Former CSU Police Chief Dexter Yarbrough, who resigned in the spring after a whirlwind of allegations of impropriety and a highly publicized personnel investigation, resigned Tuesday from his recently acquired officer post at Northern Illinois University.
“Northern Illinois University Department of Public Safety today announced the resignation of recent patrol hire Dexter Yarbrough,” according to a written statement released by NIU. “Yarbrough was hired by NIU Public Safety and began work with the campus police on June 29. He resigned his probationary position on July 14, 2009.”
Yarbrough, who also worked as associate vice president of CSU’s department of public safety, was placed on paid administrative leave Dec. 9 after at least one claim of sexual harassment made it to the President’s Office.
Numerous instances of alleged impropriety and alarming advice to students — in taped recordings he suggested that police officers should lie and cut corners — were also reported in this newspaper.
Prior to his resignation Yarbrough was easily the highest paid police officer in Colorado, earning $156,000 a year. At NIU, Yarbrough was earning $24.46 an hour — about $51,000 annually — The Daily Chronicle, the local newspaper in Dekalb, Ill., found.
The NIU police chief who hired Yarbrough, Donald Grady, did not return phone calls and e-mails from the Collegian. But he told the Chronicle that Yarbrough passed all the requirements and tests prior to being chosen among 180 applicants.
“He has no arrest record, no criminal history, no traffic violations,” Grady wrote in a July 2 e-mail to the Chronicle. “He is well-spoken, articulate, empathic and reverent of different races and cultures. He talks of sharing the vision and ideologies espoused by this department and practices that are reflective of sound, rational and compassionate policing. His background revealed no verifiable or substantiated disqualifying factors.”
In a Feb. 15, 2008 Chronicle article covering local reaction to a shooting spree at NIU that claimed the lives of six students and injured 16 more, Yarbrough referred to NIU Chief Grady as “one of my good friends and mentors.”
Yarbrough did not return calls and e-mails from the Collegian.
One officer formerly under Yarbrough’s command at CSU expressed surprise that the former chief was hired to again work in law enforcement after his extremely public departure. Yarbrough’s credibility is far too damaged, he says.
“If you just look at his paper credentials, he probably looks pretty good,” said Lt. Karl Swenson, a campus bomb expert and former CSUPD officer who once accused Yarbrough of falsifying police reports to the Larimer County District Attorney. “But if you send somebody out to the places where he’s worked, I wouldn’t hire him.”
CSU hasn’t released findings of its three-month-long probe into Yarbrough’s conduct — performed by a three-member team that included a member of the Colorado Bureau of Investigation — because they are part of a confidential personnel file.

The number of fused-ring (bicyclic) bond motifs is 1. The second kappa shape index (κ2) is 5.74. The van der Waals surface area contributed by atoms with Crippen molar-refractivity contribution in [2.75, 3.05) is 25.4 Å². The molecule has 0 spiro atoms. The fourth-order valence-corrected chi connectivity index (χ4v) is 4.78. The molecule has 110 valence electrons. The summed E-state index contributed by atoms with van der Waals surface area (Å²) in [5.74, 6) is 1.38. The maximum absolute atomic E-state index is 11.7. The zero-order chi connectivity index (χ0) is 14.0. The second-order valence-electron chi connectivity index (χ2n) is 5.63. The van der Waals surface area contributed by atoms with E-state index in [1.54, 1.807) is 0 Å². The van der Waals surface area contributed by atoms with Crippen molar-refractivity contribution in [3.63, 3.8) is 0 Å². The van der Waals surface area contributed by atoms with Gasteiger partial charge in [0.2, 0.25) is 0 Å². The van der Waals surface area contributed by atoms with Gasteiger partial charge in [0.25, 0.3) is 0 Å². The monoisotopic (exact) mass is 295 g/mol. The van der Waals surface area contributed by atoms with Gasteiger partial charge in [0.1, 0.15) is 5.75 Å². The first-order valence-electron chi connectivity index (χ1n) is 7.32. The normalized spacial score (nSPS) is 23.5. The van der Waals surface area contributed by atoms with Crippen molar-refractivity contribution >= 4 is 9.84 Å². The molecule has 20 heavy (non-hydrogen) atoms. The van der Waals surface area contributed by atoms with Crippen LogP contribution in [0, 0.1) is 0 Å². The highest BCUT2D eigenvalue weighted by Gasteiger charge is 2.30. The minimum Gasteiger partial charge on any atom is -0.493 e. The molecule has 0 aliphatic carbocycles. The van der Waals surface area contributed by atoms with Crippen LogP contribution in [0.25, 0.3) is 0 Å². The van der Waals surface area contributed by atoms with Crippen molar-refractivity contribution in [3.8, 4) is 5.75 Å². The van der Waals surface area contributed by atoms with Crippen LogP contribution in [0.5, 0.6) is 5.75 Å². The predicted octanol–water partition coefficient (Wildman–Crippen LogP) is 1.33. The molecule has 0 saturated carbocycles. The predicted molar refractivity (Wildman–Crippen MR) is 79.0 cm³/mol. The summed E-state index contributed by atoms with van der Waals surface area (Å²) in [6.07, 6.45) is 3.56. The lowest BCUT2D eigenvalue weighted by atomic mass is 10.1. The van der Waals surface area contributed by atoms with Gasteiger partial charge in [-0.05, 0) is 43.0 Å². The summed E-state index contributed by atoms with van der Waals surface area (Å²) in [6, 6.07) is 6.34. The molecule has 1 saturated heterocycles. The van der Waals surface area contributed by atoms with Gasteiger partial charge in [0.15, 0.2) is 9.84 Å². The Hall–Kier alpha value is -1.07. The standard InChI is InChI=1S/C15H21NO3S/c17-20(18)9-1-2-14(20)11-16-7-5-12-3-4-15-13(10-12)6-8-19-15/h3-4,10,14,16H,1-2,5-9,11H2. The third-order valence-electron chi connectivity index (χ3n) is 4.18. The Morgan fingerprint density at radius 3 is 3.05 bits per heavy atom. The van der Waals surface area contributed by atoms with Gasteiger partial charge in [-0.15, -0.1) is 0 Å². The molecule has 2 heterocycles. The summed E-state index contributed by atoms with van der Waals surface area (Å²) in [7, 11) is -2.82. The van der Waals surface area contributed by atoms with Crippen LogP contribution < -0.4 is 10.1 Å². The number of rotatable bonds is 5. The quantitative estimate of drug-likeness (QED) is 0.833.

Documents obtained by the Collegian in March, however, revealed a sexual harassment complaint filed by a CSUPD employee.
Yarbrough resigned March 6, after being confronted with the results of the CBI investigation.
CSU President Tony Frank and Yarbrough “mutually agreed” that the embattled chief should leave the university, according to a press release.
When the investigation ended Feb. 16, CSU officials said none of the investigation records would be revealed to the public, citing strict state and university personnel rules that prohibit their release.
Audio recordings taken by a student in his criminal investigations class, for which he acted as an adjunct instructor, illustrated what sources described as Yarbrough’s potentially illegal police behavior.
In one classroom lecture in spring 2008, Yarbrough advised his students to provide illicit drugs to informants as payment for information.
“We may decide to give the informant 10 of those (crack cocaine) rocks. OK,” Yarbrough said to his criminal investigations class.
In the recording, one student sought clarification on the chief’s advice, saying:
“So if a police officer gives an informant 10 rocks of crack, and they end up in the hospital, are they responsible for it at that point? . Because I could just say the police gave it to me?”
To the student’s question, Yarbrough responded:
“Let me tell you what I would do: You give it to them, but you let them know that, hey, if you get caught with this, you know, don’t say my name. Or if they get sick or something, I never gave them those (drugs).
“Didn’t I tell you guys that sometimes the police lie?”
Aaron Gropp, a 38-year-old CSU student who recorded the lectures, said Monday he was shocked to hear Yarbrough had even been hired at NIU.
“I guess they didn’t bother to Google his name,” he said.
“If he (Yarbrough) was involved in some sort of big case with a defense attorney, these statements are going to come back to bite him,” he said Monday.
A national search committee headed by Vice President of Student Affairs Blanche Hughes is in the process of hiring a new CSUPD chief and has narrowed the selection to three final candidates.
Hughes said last week the committee is not following a specific timeline for selection but could make a decision as early as the end of the month.
News Managing Editor Madeline Novey contributed to this report.
Enterprise Editor J. David McSwane can be reached at firstname.lastname@example.org.